Comment on a draft report by Agency for Healthcare Research and Quality (AHRQ) before the public comment period closes on April 23, 2021.
A draft report by AHRQ states:
Studies are highly inconsistent as to how they define breathing measures during sleep studies and OSA itself. Insufficient evidence exists to assess the validity of AHI as a surrogate or intermediate outcome for long-term clinical outcomes. Until such validation has been conducted, it cannot be assumed that changes (e.g., improvements) in intermediate or surrogate outcomes are correlated with long-term clinical outcomes.
The published evidence mostly does not support that CPAP prescription affects long-term, clinically important outcomes. Specifically, with low SoE RCTs do not demonstrate that CPAP affects all-cause mortality, various CV outcomes, clinically important changes in psychosocial measures, or other clinically important outcomes. When NRCSs are combined with the RCTs there is the suggestion that CPAP reduces the risks of all-cause mortality (low SoE); other conclusions are not changed. The low SoE for these outcomes suggests that we have limited confidence that the summary estimates are close to the true effect.
Studies did not adequately address whether effects of CPAP vary based on disease severity (e.g., as assessed by AHI), symptoms (e.g., as assessed by sleepiness scales), other patient characteristics, different features or modes or CPAP, or different criteria or definitions of sleep measures or OSA diagnosis.
Additional studies are needed before we have a clear understanding of the potential effects of CPAP on long-term outcomes for patients with OSA, whether any particular group of patients may benefit to a greater or lesser degree from CPAP treatment or whether of AHI (and/or other breathing measures) are valid intermediate or surrogate measures of clinical outcomes.Comment on the draft report here
I find this report unsettling. As a retired physician, I resisted an overnight sleep study for seven years before being convinced that one was indicated. That study revealed an AHI of 124. I was aware that the attrition rate of those placed on CPAP approached 50% within 6 months of introduction. Being stubborn, I was determined to be a “poster boy” for CPAP. Upon institution of CPAP for my OSA, all parameters of measurement became normal and, after more than five years on this intervention, remain so. Perhaps my renewed energy, activity, and improved outlook are all psychological. Yes, I am “a numbers guy”, watching my progress on a daily basis. But a report such as this… acknowledging that future studies are desperately needed… runs the high risk of eliminating funding for CPAP and its variants through insurance programs of all types until those studies are completed and verifiable. For the multitudes who have benefitted by the therapeutic intervention and who suspect that our improvement and well-being is in large part due to the physical effects of CPAP intervention, interruption of funding could have tragic consequences.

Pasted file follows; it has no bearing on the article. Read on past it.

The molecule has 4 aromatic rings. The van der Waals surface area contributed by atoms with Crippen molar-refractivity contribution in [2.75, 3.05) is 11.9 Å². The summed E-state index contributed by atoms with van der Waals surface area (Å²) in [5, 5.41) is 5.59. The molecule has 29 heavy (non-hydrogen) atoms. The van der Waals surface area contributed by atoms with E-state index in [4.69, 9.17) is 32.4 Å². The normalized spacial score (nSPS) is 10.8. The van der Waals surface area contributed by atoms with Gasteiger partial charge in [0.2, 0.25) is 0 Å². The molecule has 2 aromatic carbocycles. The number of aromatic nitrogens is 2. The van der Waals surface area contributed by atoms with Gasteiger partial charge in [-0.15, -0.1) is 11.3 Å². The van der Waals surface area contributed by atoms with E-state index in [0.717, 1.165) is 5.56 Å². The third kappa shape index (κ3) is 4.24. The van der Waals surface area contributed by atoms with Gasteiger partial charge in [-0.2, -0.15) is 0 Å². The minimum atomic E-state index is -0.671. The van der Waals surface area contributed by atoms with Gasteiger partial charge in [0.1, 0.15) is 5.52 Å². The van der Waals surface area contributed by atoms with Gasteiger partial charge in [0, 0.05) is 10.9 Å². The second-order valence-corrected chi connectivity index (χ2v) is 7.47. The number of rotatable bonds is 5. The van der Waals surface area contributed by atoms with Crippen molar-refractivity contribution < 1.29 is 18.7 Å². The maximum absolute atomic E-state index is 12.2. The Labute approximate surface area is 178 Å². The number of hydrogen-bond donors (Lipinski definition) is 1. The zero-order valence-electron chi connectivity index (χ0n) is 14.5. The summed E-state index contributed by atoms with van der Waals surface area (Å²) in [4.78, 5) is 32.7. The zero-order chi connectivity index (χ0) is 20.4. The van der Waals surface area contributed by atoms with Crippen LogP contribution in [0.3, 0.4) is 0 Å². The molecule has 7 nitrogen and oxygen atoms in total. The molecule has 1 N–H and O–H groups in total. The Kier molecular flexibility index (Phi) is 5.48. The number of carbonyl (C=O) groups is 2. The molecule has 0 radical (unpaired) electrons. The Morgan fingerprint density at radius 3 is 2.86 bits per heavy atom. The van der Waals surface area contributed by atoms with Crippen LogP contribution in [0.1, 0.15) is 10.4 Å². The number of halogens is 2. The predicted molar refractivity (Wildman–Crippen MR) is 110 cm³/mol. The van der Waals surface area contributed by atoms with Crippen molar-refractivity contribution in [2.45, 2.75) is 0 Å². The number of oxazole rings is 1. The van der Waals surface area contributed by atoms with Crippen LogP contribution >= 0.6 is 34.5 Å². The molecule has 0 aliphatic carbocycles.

I agree, doc! When I put that CPAP on, my brain took to it like a duck to water! That was years ago, and I believe it has helped me stay healthy going on 82.
Thank you Jim and Thomas for your testimonials.
Are you gonna share your comments using the review process from the AHRQ?
I greatly appreciate Dr. Davis response. I do not think the editor of Sleep Review is a physician. I could be wrong. I would appreciate the editor explaining the relationship between upper airway obstruction, hypoxemia, pulmonary vasoconstriction, pulmonary hypertension, cardiac remodeling and arrhythmias. PAP saves lives and health care dollars.
You are correct that I am not a physician. I did not write or contribute to the draft report. I am encouraging healthcare professionals to leave their comments on the report-creator’s website before the comment period closes so that the final report will be accurate. Click on the “comment on the draft report here” link to submit comments to the agency that created the report. Thanks!
My doctor took me off CPAP after 17 years. My daytime sleepiness has increased. I cannot sit for a minute without falling asleep.
It has been 5 months now and I see him in May. I know my oxygen desaturation reaches a nadir of 83 while I am not using the CPAP.
I had only 1 apnea and 68 hypopneas during my latest sleep test without CPAP. The study using CPAP therapy recomended use at 9cm
H20 with heated humidification. I am perplexed.